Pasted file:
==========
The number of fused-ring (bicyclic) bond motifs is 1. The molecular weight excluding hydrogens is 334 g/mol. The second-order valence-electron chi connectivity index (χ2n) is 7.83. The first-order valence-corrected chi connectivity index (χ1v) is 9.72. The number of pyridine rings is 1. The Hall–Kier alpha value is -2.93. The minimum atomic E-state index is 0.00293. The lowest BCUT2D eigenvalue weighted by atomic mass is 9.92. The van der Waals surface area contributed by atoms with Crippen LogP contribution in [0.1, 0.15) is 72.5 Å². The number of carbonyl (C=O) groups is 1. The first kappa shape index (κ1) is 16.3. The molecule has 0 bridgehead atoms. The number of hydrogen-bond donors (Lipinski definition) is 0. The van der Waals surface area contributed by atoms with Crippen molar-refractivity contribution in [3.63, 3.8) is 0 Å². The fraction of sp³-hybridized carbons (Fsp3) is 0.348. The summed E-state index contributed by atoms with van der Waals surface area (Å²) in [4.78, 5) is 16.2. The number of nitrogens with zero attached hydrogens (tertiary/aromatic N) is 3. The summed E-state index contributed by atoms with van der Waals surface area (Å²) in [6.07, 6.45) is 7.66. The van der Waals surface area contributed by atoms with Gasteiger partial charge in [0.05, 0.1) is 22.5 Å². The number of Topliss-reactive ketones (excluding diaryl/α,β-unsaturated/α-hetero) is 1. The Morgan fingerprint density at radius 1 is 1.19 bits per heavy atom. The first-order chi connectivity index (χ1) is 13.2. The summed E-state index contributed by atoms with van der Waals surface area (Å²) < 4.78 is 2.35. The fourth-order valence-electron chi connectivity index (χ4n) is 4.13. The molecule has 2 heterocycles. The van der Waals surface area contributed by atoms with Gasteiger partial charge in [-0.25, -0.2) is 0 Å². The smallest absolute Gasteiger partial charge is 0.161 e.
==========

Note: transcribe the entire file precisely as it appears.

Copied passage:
The number of fused-ring (bicyclic) bond motifs is 1. The molecular weight excluding hydrogens is 334 g/mol. The second-order valence-electron chi connectivity index (χ2n) is 7.83. The first-order valence-corrected chi connectivity index (χ1v) is 9.72. The number of pyridine rings is 1. The Hall–Kier alpha value is -2.93. The minimum atomic E-state index is 0.00293. The lowest BCUT2D eigenvalue weighted by atomic mass is 9.92. The van der Waals surface area contributed by atoms with Crippen LogP contribution in [0.1, 0.15) is 72.5 Å². The number of carbonyl (C=O) groups is 1. The first kappa shape index (κ1) is 16.3. The molecule has 0 bridgehead atoms. The number of hydrogen-bond donors (Lipinski definition) is 0. The van der Waals surface area contributed by atoms with Crippen molar-refractivity contribution in [3.63, 3.8) is 0 Å². The fraction of sp³-hybridized carbons (Fsp3) is 0.348. The summed E-state index contributed by atoms with van der Waals surface area (Å²) in [4.78, 5) is 16.2. The number of nitrogens with zero attached hydrogens (tertiary/aromatic N) is 3. The summed E-state index contributed by atoms with van der Waals surface area (Å²) in [6.07, 6.45) is 7.66. The van der Waals surface area contributed by atoms with Gasteiger partial charge in [0.05, 0.1) is 22.5 Å². The number of Topliss-reactive ketones (excluding diaryl/α,β-unsaturated/α-hetero) is 1. The Morgan fingerprint density at radius 1 is 1.19 bits per heavy atom. The first-order chi connectivity index (χ1) is 13.2. The summed E-state index contributed by atoms with van der Waals surface area (Å²) < 4.78 is 2.35. The fourth-order valence-electron chi connectivity index (χ4n) is 4.13. The molecule has 2 heterocycles. The van der Waals surface area contributed by atoms with Gasteiger partial charge in [-0.25, -0.2) is 0 Å². The smallest absolute Gasteiger partial charge is 0.161 e.